Standing in my yard just after sunrise I picked a ripe peach from my tree and ate it right there. The fine and soft part of a morning in summer. Not far off, the sounds of birds.
In a few minutes the sun will set and this day will start to fade, one second at a time, both in terms of light and memory, for I intend to take nothing from the day along with me as I ease into the night, and neither will I leave anything of myself behind; this moment is all that I have, and all that I need, and I give thanks for being alive.
This is an usual era, an era that is outside of custom and tradition, as a virus races around the planet and people are dying by the hundreds of thousands, grief abounds, and life as we knew it is over now, with stores, schools, banks all closed, everything is closed, and we survivors stay in our homes and try to live without going anywhere, and we are masked and gloved, but my family still survives and so I give thanks for being alive.
The exception for staying home is the ongoing uprise against racism, in countries on multiple continents people are marching and calling for an end to the injustices forced upon people color, for centuries they have suffered and white people have either participated in the cruelty or ignored it, turning their faces away, averting their eyes, wearing societal blinders, living with privilege and denial, and now, after centuries this way, change is happening and I give thanks for being alive.
Today I was watering my garden and suddenly a hummingbird, tiny and yet vibrant with color, dropped down from above and hovered in the cool spray of water, just for a couple of seconds, then lifted and fly away, almost instantly invisible to me, and this was a brief flash of beauty and life, and I gave thanks for being alive.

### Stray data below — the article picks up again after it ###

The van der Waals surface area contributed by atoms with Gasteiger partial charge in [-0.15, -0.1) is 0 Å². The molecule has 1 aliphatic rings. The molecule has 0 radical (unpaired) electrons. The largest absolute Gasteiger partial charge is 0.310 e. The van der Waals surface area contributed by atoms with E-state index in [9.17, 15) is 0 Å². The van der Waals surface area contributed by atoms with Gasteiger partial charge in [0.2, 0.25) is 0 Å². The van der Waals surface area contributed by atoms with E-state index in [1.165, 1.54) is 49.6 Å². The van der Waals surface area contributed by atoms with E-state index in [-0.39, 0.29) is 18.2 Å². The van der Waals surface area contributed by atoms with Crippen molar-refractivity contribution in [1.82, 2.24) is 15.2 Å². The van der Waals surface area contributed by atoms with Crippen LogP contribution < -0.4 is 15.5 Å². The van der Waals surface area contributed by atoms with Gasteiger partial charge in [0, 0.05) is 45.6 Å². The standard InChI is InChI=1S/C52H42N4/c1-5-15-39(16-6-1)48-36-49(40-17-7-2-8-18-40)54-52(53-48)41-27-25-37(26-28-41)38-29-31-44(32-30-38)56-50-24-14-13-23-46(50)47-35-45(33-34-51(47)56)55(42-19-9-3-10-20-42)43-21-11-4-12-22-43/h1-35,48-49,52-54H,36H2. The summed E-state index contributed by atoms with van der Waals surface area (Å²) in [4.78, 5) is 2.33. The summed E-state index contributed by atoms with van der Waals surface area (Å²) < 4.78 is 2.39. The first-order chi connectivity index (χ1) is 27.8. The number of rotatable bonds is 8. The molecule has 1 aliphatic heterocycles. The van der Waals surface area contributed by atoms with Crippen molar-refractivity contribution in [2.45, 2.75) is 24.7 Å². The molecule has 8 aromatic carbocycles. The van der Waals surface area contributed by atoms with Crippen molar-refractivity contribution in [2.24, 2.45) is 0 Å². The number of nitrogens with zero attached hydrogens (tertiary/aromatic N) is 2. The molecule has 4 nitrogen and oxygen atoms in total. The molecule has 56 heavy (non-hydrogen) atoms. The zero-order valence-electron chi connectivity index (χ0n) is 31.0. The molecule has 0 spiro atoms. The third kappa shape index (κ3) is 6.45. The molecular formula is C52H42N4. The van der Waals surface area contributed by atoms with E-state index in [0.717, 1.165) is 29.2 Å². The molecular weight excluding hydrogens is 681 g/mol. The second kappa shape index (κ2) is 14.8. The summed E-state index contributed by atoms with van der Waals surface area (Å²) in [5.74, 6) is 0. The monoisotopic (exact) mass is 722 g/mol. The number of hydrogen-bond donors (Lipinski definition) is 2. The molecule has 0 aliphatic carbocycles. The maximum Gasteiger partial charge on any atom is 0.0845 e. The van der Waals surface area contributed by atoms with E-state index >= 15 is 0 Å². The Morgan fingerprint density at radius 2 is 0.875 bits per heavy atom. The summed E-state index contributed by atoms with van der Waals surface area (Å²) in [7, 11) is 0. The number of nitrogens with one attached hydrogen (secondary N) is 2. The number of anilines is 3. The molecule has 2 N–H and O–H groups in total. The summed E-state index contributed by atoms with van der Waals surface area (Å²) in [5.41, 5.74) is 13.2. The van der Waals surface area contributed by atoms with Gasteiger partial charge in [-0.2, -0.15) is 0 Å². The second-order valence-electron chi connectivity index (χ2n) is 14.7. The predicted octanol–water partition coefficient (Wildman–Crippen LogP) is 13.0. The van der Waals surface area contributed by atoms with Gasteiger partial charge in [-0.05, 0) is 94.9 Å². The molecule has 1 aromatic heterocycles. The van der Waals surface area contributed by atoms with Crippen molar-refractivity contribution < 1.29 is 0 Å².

Sheltering at home, my wife and I play card games together, chatting and joking, we share every meal together, and we say grace, light a candle, and enjoy a meal that was prepared slowly and deliberately, with love cooked into it somehow, and so we pass our days together, and still in love after many years, and I give thanks for being alive.
The land I call home is a long, wide river valley between two mountain ranges, and there is a dry season and a rainy season, and in my garden I grow herbs, tomatoes, carrots, potatoes, and there are fruit trees, lemon, lime, peach, persimmon, and apple-pear, and we tend it all with grace and love for the planet, and for all of this I give thanks for being alive.
Age is coming to me now, limbs and muscles are slower, my hair and my hearing are fading, I remember less all the time, and I tell myself, “You’ve had a full life, jobe, a good life, with love and family, and you’ve known kindness and joy that helped you live through your sorrows,” and I give thanks for being alive. I do give thanks for being alive.
I am only one but still I am one. I cannot do everything, but still I can do something. And because I cannot do everything I will not refuse to do the something that I can do.
-Edward Everett Hale
All that we should do is just do something as it comes. Do something! Whatever it is, we should do it, even if it is not-doing-something. We should live in this moment.
-Shunryu Suzuki Roshi